Coprophagia is normal in dogs in specific situations. It is a behavioral problem that can be successfully eliminated at home with the use of For-Bid™, and consistent behavior modification training. Female dogs will eat their pup’s feces to keep their environment clean. This behavior is geared towards preventing unhygienic conditions from developing in a pup’s environment. Coprophagia is very common in puppies that go through an oral stage, in which they taste everything that is nearby, including stool. Nonetheless, with older puppies, coprophagia should cease as the puppy gravitates more towards his food bowl, and decides that his own food tastes better. Most puppies will have outgrown coprophagia by their first year. With that said, adult dogs should have no interest in eating their stool. Yet, there are certain contributing factors in a dog’s environment that may predispose our furry best friends to coprophagia.
There may be a few factors that operate together that contribute to stool eating. It’s always best to first consult with your Veterinarian to get expert advice. It’s also necessary to first rule out any medical conditions, prior to examining the behavioral contributing factors that may be playing a critical role in your dog’s poop eating.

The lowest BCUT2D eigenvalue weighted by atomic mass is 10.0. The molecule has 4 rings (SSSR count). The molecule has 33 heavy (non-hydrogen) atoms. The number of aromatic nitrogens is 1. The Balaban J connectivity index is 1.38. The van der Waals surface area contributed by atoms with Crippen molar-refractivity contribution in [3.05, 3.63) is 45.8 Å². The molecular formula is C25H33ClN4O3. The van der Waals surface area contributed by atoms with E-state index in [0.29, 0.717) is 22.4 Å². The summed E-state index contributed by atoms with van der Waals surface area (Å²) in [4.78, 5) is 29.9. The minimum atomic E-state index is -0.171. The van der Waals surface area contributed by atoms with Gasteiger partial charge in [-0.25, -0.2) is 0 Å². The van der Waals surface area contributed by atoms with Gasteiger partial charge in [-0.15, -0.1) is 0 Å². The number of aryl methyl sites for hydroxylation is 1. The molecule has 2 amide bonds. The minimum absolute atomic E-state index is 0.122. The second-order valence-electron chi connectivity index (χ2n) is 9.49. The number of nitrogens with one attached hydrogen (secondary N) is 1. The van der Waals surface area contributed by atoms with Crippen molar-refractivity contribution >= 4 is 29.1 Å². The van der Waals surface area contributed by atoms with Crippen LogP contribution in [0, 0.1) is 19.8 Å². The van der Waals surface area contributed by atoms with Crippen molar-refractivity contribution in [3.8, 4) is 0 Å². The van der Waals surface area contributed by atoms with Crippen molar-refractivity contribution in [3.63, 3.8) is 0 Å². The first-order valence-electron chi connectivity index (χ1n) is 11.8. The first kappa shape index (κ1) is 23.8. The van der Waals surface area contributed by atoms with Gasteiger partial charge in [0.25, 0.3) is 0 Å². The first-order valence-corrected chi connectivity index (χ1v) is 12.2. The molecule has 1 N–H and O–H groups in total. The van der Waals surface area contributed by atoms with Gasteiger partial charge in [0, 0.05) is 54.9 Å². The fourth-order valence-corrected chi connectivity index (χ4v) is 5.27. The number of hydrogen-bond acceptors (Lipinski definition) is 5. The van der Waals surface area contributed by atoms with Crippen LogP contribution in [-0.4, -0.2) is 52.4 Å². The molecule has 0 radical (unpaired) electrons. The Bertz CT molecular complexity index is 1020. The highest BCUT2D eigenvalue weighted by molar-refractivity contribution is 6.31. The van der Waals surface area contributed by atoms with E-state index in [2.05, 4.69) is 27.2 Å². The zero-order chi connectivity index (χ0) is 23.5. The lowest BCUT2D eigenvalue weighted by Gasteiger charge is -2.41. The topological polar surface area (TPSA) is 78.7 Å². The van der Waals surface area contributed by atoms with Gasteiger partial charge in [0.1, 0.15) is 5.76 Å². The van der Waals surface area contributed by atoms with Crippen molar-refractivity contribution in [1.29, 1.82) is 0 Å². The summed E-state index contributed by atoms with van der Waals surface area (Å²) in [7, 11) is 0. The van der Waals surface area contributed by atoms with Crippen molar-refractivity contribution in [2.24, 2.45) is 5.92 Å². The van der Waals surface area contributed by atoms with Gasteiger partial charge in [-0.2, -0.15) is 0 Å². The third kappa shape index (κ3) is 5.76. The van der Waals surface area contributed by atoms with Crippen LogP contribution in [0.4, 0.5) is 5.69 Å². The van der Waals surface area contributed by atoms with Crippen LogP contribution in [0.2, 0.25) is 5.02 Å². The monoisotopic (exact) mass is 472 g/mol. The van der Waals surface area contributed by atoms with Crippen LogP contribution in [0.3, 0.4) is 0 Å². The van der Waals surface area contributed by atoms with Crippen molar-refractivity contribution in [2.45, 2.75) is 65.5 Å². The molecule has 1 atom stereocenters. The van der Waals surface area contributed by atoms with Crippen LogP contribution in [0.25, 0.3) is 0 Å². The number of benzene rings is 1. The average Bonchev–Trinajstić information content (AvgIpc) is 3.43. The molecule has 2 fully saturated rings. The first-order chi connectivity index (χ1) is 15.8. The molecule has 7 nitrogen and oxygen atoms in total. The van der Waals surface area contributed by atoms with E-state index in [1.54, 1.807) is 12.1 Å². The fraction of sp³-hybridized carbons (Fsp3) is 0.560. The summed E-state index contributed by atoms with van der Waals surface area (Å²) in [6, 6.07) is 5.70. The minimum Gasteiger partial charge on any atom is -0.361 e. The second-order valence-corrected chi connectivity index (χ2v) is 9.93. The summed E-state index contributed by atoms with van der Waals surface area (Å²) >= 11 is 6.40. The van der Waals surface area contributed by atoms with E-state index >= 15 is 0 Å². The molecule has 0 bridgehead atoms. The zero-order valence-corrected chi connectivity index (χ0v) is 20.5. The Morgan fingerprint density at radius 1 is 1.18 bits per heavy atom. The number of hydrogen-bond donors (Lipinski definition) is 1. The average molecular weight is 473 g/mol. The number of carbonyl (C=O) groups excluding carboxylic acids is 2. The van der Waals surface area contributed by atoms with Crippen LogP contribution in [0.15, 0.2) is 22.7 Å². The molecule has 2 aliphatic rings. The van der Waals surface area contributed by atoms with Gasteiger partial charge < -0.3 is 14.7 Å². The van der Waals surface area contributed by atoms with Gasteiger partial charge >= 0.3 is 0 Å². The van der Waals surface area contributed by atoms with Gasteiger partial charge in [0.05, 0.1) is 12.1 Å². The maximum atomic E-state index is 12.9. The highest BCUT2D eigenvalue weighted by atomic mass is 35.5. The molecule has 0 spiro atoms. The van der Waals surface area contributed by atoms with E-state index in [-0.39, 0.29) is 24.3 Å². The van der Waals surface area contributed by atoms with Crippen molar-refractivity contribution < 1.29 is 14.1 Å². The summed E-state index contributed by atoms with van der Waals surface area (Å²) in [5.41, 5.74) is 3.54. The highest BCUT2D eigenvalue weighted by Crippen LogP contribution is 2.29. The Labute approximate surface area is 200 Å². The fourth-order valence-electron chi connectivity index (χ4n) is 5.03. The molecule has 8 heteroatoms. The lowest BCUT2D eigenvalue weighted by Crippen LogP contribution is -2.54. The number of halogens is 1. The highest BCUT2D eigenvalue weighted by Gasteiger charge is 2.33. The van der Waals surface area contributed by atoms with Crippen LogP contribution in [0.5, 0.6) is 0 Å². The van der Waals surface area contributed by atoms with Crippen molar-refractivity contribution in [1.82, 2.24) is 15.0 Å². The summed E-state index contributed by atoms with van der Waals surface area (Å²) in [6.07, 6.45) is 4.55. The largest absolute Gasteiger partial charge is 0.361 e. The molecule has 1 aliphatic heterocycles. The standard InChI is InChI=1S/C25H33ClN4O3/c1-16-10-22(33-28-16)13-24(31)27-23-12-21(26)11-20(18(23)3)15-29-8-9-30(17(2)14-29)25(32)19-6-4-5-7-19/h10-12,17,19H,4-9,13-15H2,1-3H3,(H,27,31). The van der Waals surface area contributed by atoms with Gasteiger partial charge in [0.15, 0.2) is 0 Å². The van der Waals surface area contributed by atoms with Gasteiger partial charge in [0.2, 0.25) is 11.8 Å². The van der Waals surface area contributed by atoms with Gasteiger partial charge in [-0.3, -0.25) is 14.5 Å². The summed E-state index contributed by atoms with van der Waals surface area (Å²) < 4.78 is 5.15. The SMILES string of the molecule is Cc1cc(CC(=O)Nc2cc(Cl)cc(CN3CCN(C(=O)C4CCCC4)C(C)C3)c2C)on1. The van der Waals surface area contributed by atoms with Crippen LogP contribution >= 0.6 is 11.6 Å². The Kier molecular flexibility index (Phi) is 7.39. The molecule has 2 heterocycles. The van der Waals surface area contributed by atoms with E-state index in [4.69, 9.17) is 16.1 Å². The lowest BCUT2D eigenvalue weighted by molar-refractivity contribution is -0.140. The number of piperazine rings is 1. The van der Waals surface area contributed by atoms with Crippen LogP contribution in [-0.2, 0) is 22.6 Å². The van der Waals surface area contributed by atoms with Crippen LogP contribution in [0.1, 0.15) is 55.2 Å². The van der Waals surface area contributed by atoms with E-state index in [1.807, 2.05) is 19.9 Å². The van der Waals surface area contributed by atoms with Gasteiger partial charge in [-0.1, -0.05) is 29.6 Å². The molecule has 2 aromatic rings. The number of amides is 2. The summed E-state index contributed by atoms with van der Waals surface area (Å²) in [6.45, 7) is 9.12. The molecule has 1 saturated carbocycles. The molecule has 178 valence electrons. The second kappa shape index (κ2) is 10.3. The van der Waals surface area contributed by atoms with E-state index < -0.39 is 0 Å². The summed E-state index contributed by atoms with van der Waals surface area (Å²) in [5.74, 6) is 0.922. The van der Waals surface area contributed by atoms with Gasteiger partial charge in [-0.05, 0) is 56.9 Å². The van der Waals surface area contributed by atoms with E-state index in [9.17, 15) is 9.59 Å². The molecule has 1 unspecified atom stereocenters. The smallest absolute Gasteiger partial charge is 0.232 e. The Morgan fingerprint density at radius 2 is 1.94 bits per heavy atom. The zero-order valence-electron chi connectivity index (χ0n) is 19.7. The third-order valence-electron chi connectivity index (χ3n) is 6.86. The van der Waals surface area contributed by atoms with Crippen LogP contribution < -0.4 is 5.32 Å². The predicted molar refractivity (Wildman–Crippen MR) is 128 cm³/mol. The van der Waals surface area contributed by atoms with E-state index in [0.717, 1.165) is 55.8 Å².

- Behavioral condition that could be reinforced unintentionally by the dog parent making a big fuss every time Fido consumes stool or eats another dog’s poop.
- Medical conditions that will result in a decrease in the absorption of nutrients such as a gastrointestinal upset, parasites and mineral deficiencies.
- Diabetes, Cushing’s disease, thyroid problems and treatments with steroids may result in your dog eating his stool.
- Your dog’s diet is inadequate and lacking in nutrients. In this instance, your dog may eat another dog’s stool that is high in undigested nutrients.
- High-protein diet that is difficult to digest.
- Lack of environmental stimuli and exercise.
- Lack of supervision-your dog has ample opportunity to continue this behavior, and is not being prevented ahead of time from doing so.
- Feeding schedule is not constant, and your dog is fed at different times each day.
- Puppies have watched their mother’s eating their stool, and are imitating this behavior.
- No consistent and early intervention. No Veterinary contact to address the issue of coprophagia.
Dogs enjoy prowling for food, and will do so in garbage bins often eating non-food items that seem totally unappetizing to us. They also will eat guinea pig, rabbit and horse droppings, and cat feces because the smell, texture and taste appeals to them. If your pooch happens to find the droppings of a herbivore delightful, it’s because of his cravings for digested vegetation. This would be the ideal time to examine your dog’s diet, and contact your Veterinarian to discuss a dietary change for Fido.